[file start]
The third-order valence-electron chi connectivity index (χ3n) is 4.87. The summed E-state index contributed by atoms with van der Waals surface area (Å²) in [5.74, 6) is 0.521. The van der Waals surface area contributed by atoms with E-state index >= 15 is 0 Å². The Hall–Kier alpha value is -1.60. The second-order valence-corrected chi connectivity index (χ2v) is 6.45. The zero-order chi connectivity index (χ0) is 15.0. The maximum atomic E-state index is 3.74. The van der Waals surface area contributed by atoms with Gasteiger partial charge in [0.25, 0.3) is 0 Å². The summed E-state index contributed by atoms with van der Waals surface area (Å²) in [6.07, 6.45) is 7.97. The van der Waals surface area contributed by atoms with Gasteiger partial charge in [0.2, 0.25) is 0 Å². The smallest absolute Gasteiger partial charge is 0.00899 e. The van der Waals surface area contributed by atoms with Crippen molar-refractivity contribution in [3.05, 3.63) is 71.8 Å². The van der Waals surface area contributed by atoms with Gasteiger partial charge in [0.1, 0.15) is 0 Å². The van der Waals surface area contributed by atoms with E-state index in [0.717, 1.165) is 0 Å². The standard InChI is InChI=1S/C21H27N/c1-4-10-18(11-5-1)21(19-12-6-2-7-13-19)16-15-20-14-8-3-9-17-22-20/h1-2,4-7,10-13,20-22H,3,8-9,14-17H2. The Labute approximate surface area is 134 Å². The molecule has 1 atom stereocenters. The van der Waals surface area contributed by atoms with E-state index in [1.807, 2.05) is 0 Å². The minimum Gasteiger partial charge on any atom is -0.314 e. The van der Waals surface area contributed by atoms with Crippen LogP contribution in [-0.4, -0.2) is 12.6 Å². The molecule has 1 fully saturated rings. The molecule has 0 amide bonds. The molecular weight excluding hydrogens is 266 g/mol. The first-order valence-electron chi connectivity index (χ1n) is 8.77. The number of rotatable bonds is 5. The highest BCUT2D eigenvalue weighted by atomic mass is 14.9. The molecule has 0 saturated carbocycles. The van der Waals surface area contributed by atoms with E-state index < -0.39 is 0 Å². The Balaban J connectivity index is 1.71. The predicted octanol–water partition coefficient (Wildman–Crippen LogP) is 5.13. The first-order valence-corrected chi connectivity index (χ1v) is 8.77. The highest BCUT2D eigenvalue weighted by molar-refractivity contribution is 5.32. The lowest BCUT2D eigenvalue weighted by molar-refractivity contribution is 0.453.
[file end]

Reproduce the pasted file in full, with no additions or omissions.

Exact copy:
The third-order valence-electron chi connectivity index (χ3n) is 4.87. The summed E-state index contributed by atoms with van der Waals surface area (Å²) in [5.74, 6) is 0.521. The van der Waals surface area contributed by atoms with E-state index >= 15 is 0 Å². The Hall–Kier alpha value is -1.60. The second-order valence-corrected chi connectivity index (χ2v) is 6.45. The zero-order chi connectivity index (χ0) is 15.0. The maximum atomic E-state index is 3.74. The van der Waals surface area contributed by atoms with Gasteiger partial charge in [0.25, 0.3) is 0 Å². The summed E-state index contributed by atoms with van der Waals surface area (Å²) in [6.07, 6.45) is 7.97. The van der Waals surface area contributed by atoms with Gasteiger partial charge in [0.2, 0.25) is 0 Å². The smallest absolute Gasteiger partial charge is 0.00899 e. The van der Waals surface area contributed by atoms with Crippen molar-refractivity contribution in [3.05, 3.63) is 71.8 Å². The van der Waals surface area contributed by atoms with Gasteiger partial charge in [0.1, 0.15) is 0 Å². The van der Waals surface area contributed by atoms with E-state index in [0.717, 1.165) is 0 Å². The standard InChI is InChI=1S/C21H27N/c1-4-10-18(11-5-1)21(19-12-6-2-7-13-19)16-15-20-14-8-3-9-17-22-20/h1-2,4-7,10-13,20-22H,3,8-9,14-17H2. The Labute approximate surface area is 134 Å². The molecule has 1 atom stereocenters. The van der Waals surface area contributed by atoms with E-state index in [1.807, 2.05) is 0 Å². The minimum Gasteiger partial charge on any atom is -0.314 e. The van der Waals surface area contributed by atoms with Crippen LogP contribution in [-0.4, -0.2) is 12.6 Å². The molecule has 1 fully saturated rings. The molecule has 0 amide bonds. The molecular weight excluding hydrogens is 266 g/mol. The first-order valence-electron chi connectivity index (χ1n) is 8.77. The number of rotatable bonds is 5. The highest BCUT2D eigenvalue weighted by atomic mass is 14.9. The molecule has 0 saturated carbocycles. The van der Waals surface area contributed by atoms with E-state index < -0.39 is 0 Å². The Balaban J connectivity index is 1.71. The predicted octanol–water partition coefficient (Wildman–Crippen LogP) is 5.13. The first-order valence-corrected chi connectivity index (χ1v) is 8.77. The highest BCUT2D eigenvalue weighted by molar-refractivity contribution is 5.32. The lowest BCUT2D eigenvalue weighted by molar-refractivity contribution is 0.453.